Do you really need four people to sign the document? Is there a reason you need three people to watch you sign your name? The answer is yes.

These formal requirements demonstrate the significance of what is taking place. They also help the court to know that the testator truly intended this document to be a will — a final statement of intent for the disposition of the testator’s property.

Why else would someone jump through all these hoops if he did not really want this to be his will? By doing these things in front of other people, the testator makes a statement that “I am not at all undecided. What is written here is truly what I intend to be my will.”

Clearly state your intent for the disposition of your property

As a testator, not only must you clearly demonstrate that you want this particular document to be your will, you also must be clear in telling the court what to do with your property.

If there is any ambiguity about what is written in the will, such as what property you were referring to or what beneficiary you intended to have your property, then the court will not be able to do what you intended.

Instead, the court will give whatever property it does not know what to do with to your closest living relative. If this is not what you want, then you must be very clear in your will about what you do want.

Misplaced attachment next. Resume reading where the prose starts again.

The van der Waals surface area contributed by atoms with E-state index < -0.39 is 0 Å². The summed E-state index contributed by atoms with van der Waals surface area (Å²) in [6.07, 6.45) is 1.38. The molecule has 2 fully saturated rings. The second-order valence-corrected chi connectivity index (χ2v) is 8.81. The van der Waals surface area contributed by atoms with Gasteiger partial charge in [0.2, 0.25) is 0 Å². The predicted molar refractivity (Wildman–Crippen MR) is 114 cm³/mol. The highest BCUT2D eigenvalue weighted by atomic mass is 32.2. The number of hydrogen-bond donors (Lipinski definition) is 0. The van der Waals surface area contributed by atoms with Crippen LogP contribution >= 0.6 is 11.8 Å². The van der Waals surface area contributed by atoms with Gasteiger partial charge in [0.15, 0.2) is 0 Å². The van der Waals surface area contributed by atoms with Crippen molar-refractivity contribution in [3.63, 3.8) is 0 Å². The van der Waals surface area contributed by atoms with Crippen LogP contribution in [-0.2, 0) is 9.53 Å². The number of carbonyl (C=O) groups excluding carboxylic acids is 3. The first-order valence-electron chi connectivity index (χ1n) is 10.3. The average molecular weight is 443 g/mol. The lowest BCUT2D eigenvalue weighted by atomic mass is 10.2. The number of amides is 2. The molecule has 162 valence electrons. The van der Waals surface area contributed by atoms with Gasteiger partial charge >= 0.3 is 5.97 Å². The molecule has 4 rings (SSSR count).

Be as comprehensive as you can be

Another purpose of having a will is to make it as easy as possible on your family and the court to settle your entire estate. This includes:

  • Appointing someone (an executor) to handle all the details.
  • Paying all your taxes.
  • Paying off your debts.
  • Paying for your funeral and burial.
  • Distributing all of your property.
  • Transferring title to the new owners of your property.
  • Resolving any outstanding legal issues or claims.

It is the testator’s responsibility to speak to all of these things so that the court does not have to decide for you and your family does not have to fight to figure it all out. The court wants a prompt and complete resolution of your estate.

To the extent that you can state your intent about everything you own and all the issues that must be addressed, it makes this stressful process a lot easier on everyone you leave behind.

A Testator Has the Most Responsibility When Creating a Will 

There is no will without a testator. To be a testator, you must assume a lot of responsibility. By doing so, you make things much easier on your family members, all of whom are likely grieving your loss as they try to settle your estate.

In this sense, you not only make a will for yourself — you make it for your family members as well. Sharing your property with your family is important, but sometimes the greater gift is sharing your intent. The best way to do this is to have a will. 

Now that you're familiar with what a testator does and doesn't do, it might be a good time to take the first step and create a will. You can compare the most popular attorneys and services below.